How 'old' contactless technology hinders future adoption
The U.S. was one of the last major countries to adopt EMV chip-card security to block card-skimming, in 2015, and this rollout — which required merchants to buy new point-of-sale hardware — was initially seen as a possible catalyst for contactless and mobile payments.
But the decisions made five years ago are creating problems for contactless payments today.
Two different contactless operating modes are still in place in the U.S. — magnetic stripe data (MSD) contactless from before the 2015 liability shift, and new EMV contactless — which many issuers, merchants and processors are struggling to reconcile under the card networks’ EMV contactless requirements.
Card issuers have banned contactless MSD-only card issuance in favor of more secure EMV cards, but contactless MSD-only readers still dot the U.S. landscape. Examples include vending machines, kiosks and some stores whose terminals supported pre-EMV contactless and mobile payment pilots. Major initiatives included Google Wallet, which debuted in 2011, and the telcos' Softcard mobile wallet, which operated from 2012-2015.
“The U.S. is now in a transitional period with both modes active, creating a complex environment for merchants and issuers to navigate when trying to align to each of the payment network’s rules,” the U.S. Payment Forum said this month, announcing a white paper clarifying requirements to support both the older and the newer contactless modes.
To close the gaps, most processors have opted to support both contactless types, but doing so has been challenging because each card network took a unique path to developing contactless, and the rules vary, according to the U.S. Payment Forum.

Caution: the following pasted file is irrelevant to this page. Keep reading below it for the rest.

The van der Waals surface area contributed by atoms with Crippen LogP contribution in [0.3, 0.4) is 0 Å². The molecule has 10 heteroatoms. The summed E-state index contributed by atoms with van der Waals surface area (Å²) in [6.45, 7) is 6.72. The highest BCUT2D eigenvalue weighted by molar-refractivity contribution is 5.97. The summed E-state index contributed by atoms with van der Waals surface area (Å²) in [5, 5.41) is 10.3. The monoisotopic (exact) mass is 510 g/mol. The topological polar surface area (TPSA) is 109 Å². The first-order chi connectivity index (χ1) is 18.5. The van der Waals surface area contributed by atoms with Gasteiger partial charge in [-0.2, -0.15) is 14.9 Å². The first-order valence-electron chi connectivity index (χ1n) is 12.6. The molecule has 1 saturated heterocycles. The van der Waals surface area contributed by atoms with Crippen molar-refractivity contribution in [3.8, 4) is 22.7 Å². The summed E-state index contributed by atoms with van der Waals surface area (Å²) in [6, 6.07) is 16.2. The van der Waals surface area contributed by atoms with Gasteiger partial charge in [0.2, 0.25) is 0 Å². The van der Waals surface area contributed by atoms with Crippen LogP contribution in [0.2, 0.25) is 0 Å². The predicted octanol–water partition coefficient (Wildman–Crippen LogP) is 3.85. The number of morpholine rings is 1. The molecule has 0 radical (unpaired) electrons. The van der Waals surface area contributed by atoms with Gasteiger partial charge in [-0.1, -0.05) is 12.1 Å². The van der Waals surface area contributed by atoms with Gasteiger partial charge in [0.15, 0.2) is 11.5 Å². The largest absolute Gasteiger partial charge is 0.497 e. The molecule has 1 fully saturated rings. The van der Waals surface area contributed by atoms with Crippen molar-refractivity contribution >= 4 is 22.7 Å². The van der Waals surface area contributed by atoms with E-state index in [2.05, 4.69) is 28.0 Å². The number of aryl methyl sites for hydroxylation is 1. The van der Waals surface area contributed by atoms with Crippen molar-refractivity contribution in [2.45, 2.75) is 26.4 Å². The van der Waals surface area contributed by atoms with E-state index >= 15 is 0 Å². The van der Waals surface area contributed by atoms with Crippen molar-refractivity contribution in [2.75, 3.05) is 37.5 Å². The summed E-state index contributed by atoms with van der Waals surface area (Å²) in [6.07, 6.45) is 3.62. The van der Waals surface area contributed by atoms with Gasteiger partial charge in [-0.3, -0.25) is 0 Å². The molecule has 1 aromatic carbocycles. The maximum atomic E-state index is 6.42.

The card networks are also adding pressure for issuers, merchants and processors to upgrade to EMV contactless by requiring all new payment terminals to support contactless EMV and gradually ending support for MSD contactless.
Processors are in various stages of upgrading their platforms to support both MSD and EMV contactless, and Fiserv was one of the first to complete the process a couple of months ago, according to Jamie Topolski, Fiserv’s director of payment card products.
“This older contactless standard was declining in importance, but it was a bit of a barrier for processors preparing to handle contactless transactions on a mass scale,” Topolski said.
Merchants are gradually replacing hardware with the EMV contactless standard, but many are waiting until equipment wears out, which could still take some time, he suggested.
Issuers face different factors in their decision to commit to contactless cards, according to Topolski.
The cost of upgrading to EMV — without contactless technology — was steep enough for smaller banks and credit cards, and many are waiting as long as possible before redesigning their card stock, he said.
“Quite a few issuers we talk to still have a lot of contact-only EMV card inventory they need to burn through — some have up to eight months’ worth,” Topolski said.
Many smaller issuers are taking the same approach as large issuers like Chase, Citi and Wells Fargo, all three of which announced in 2019 that they would issue new and replacement cards in the contactless format, as opposed to doing a mass reissuance of all cards, he said.
As more large merchants and major transit agencies promote contactless card acceptance, Topolski expects smaller financial institutions will get on board.
Currently Fiserv data suggests contactless represents a small share of U.S. transactions, but it's accelerating.
“The contactless shift in the U.S. has taken a bit longer than some expected, because of these various technological obstacles and the overall slowness of adoption, but we expect to see a tipping point with card acceptance and issuance pretty soon,” Topolski said.